Ten years ago, London’s National Gallery exhibited a heavily restored Salvator Mundi, allegedly painted by Leonardo da Vinci, the attribution of which is fiercely contested. Tracing the painting from discovery to its eventual record-breaking private sale, documentarian Andreas Koefoed’s latest is about how art can become a vector for vanity, status and raw power.
For anyone hoping for this film to offer any kind of definitive answer to the question of the Salvator Mundi’s origins, The Lost Leonardo is likely to disappoint. This is not an investigative documentary and Koefoed sensibly works around the question that has caught up his subjects in obsession. Indeed, The Lost Leonardo is not really about a painting at all; the meaning of the painting – whether it is by the Renaissance master or not – is of secondary concern to the film and apparently entirely superfluous to both its sceptics and the figures that profess absolute faith in its provenance. The art critic Jerry Saltz – the film’s most forthright sceptical voice as well its most amusingly obnoxious – says that a genuine da Vinci or not, Salvator Mundi is not even a good painting.
No, The Lost Leonardo is about obsession, ego, power and greed. For almost all of the film’s characters, Salvator Mundi represents nothing more than opportunity. For some it is increased status in the art world, for others it is the vain satisfaction in being the one who has discovered a lost treasure; for all of them it is about converting that opportunity into capital, whether it be cultural, financial or even political.
A few figures do emerge with some semblance of sincerity. Dianne Modestini, who believes that the work is a true da Vinci, restored the heavily damaged the painting and is one of only two figures who appears to have an actual appreciation of the painting. A question marks hangs over how much, if anything, she expected to profit from its restoration and eventual sale, but she is consistent in her regret that it did not end up in a public gallery. Elsewhere, art scholar Martin Kemp is assured that the painting is authentic, while apparently standing to gain little from the declaration other than perhaps the waning status of having an opinion of the thing.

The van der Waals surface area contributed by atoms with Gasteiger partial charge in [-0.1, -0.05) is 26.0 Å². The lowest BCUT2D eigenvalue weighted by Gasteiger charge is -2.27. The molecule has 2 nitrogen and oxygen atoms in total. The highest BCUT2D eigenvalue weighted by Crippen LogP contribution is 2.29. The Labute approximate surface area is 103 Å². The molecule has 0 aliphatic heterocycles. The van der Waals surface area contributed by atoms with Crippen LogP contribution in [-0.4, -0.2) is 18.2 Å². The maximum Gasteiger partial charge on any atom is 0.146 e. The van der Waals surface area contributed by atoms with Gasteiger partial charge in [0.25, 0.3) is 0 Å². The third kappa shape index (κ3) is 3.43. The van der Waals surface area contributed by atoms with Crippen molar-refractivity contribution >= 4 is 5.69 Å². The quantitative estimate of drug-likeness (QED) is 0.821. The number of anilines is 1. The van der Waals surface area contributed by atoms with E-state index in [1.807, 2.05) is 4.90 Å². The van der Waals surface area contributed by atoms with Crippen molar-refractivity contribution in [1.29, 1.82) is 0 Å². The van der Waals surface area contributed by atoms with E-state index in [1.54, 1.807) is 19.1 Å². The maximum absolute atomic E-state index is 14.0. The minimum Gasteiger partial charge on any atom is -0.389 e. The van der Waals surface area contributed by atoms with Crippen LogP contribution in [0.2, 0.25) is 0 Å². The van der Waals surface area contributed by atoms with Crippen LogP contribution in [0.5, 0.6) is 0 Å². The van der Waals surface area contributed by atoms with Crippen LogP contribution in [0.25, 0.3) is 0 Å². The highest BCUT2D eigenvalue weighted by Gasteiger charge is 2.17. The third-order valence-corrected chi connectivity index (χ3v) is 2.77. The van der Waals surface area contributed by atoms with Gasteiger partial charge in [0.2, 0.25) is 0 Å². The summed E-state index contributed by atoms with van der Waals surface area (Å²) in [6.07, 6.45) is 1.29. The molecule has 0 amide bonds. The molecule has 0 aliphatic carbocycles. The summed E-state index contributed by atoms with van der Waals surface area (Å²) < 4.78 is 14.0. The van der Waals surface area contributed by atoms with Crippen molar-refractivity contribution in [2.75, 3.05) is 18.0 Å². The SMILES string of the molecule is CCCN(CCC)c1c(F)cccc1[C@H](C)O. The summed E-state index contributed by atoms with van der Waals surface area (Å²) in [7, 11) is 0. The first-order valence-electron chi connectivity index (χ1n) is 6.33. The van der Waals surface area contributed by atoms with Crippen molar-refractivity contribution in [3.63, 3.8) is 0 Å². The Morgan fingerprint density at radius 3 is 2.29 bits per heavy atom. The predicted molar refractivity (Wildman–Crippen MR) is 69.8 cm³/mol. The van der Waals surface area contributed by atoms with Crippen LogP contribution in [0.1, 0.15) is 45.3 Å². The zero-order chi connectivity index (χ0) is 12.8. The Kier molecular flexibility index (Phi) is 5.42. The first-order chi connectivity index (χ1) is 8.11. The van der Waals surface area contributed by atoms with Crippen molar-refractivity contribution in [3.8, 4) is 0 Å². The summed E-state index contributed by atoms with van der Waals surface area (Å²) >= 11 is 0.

The film first shows its hand after the painting is acquired by a Russian oligarch through a deal with shady businessman Yves Bouvier. This is where the mask that the acquisition of valuable art is about anything other than power finally drops. Converting liquid cash into physical objects, billionaires’ vast fortunes can be hidden safely from tax authorities in Bouvier’s vast freeport. They can then be reconverted into cash or other forms of capital when needed, such as the painting’s eventual sale for $450m in 2017, allegedly to Saudi crown prince Mohammed bin Salman.
The painting’s authenticity would be question if only it still mattered. There are conflicting accounts over the reason that the Louvre Museum, which sought to loan the painting, didn’t display it during their famous da Vinci exhibition, though the one that prevails here is that MBS insisted that it be displayed next to the Mona Lisa, while the Louvre refused. It is a truly fascinating and cynical display of political power by proxy, but at this stage no one is surely under any illusions that it was ever about the art.